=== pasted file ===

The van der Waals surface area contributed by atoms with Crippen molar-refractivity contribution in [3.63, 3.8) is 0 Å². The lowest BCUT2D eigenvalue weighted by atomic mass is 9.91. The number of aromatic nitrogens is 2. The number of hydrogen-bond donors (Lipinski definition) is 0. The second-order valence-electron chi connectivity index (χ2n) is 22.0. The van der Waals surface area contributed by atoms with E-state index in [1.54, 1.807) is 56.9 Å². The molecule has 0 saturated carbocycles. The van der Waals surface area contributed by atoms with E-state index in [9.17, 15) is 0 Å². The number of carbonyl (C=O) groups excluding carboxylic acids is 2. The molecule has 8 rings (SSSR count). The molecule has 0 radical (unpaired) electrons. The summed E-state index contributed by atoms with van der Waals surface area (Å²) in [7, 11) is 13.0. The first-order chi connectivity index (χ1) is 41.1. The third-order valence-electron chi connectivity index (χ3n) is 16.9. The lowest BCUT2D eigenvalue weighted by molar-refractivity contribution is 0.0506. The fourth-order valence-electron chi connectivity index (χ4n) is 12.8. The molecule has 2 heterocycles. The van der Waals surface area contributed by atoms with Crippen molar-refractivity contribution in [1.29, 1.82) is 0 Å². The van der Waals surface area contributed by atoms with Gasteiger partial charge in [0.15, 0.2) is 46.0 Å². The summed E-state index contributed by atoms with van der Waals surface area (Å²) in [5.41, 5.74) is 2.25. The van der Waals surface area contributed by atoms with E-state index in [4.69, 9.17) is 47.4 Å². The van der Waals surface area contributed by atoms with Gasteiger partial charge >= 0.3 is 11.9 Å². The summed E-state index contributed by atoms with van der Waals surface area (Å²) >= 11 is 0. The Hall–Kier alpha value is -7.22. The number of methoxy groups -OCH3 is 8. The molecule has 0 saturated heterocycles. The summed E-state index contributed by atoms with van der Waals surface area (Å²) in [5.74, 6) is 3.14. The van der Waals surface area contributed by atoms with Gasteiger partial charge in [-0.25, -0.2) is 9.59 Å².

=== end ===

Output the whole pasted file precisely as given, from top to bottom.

The van der Waals surface area contributed by atoms with Crippen molar-refractivity contribution in [3.63, 3.8) is 0 Å². The lowest BCUT2D eigenvalue weighted by atomic mass is 9.91. The number of aromatic nitrogens is 2. The number of hydrogen-bond donors (Lipinski definition) is 0. The second-order valence-electron chi connectivity index (χ2n) is 22.0. The van der Waals surface area contributed by atoms with E-state index in [1.54, 1.807) is 56.9 Å². The molecule has 0 saturated carbocycles. The van der Waals surface area contributed by atoms with E-state index in [9.17, 15) is 0 Å². The number of carbonyl (C=O) groups excluding carboxylic acids is 2. The molecule has 8 rings (SSSR count). The molecule has 0 radical (unpaired) electrons. The summed E-state index contributed by atoms with van der Waals surface area (Å²) in [7, 11) is 13.0. The first-order chi connectivity index (χ1) is 41.1. The third-order valence-electron chi connectivity index (χ3n) is 16.9. The lowest BCUT2D eigenvalue weighted by molar-refractivity contribution is 0.0506. The fourth-order valence-electron chi connectivity index (χ4n) is 12.8. The molecule has 2 heterocycles. The van der Waals surface area contributed by atoms with Crippen molar-refractivity contribution in [1.29, 1.82) is 0 Å². The van der Waals surface area contributed by atoms with Gasteiger partial charge in [0.15, 0.2) is 46.0 Å². The summed E-state index contributed by atoms with van der Waals surface area (Å²) in [5.41, 5.74) is 2.25. The van der Waals surface area contributed by atoms with E-state index in [4.69, 9.17) is 47.4 Å². The van der Waals surface area contributed by atoms with Gasteiger partial charge >= 0.3 is 11.9 Å². The summed E-state index contributed by atoms with van der Waals surface area (Å²) >= 11 is 0. The Hall–Kier alpha value is -7.22. The number of methoxy groups -OCH3 is 8. The molecule has 0 saturated heterocycles. The summed E-state index contributed by atoms with van der Waals surface area (Å²) in [5.74, 6) is 3.14. The van der Waals surface area contributed by atoms with Gasteiger partial charge in [-0.25, -0.2) is 9.59 Å².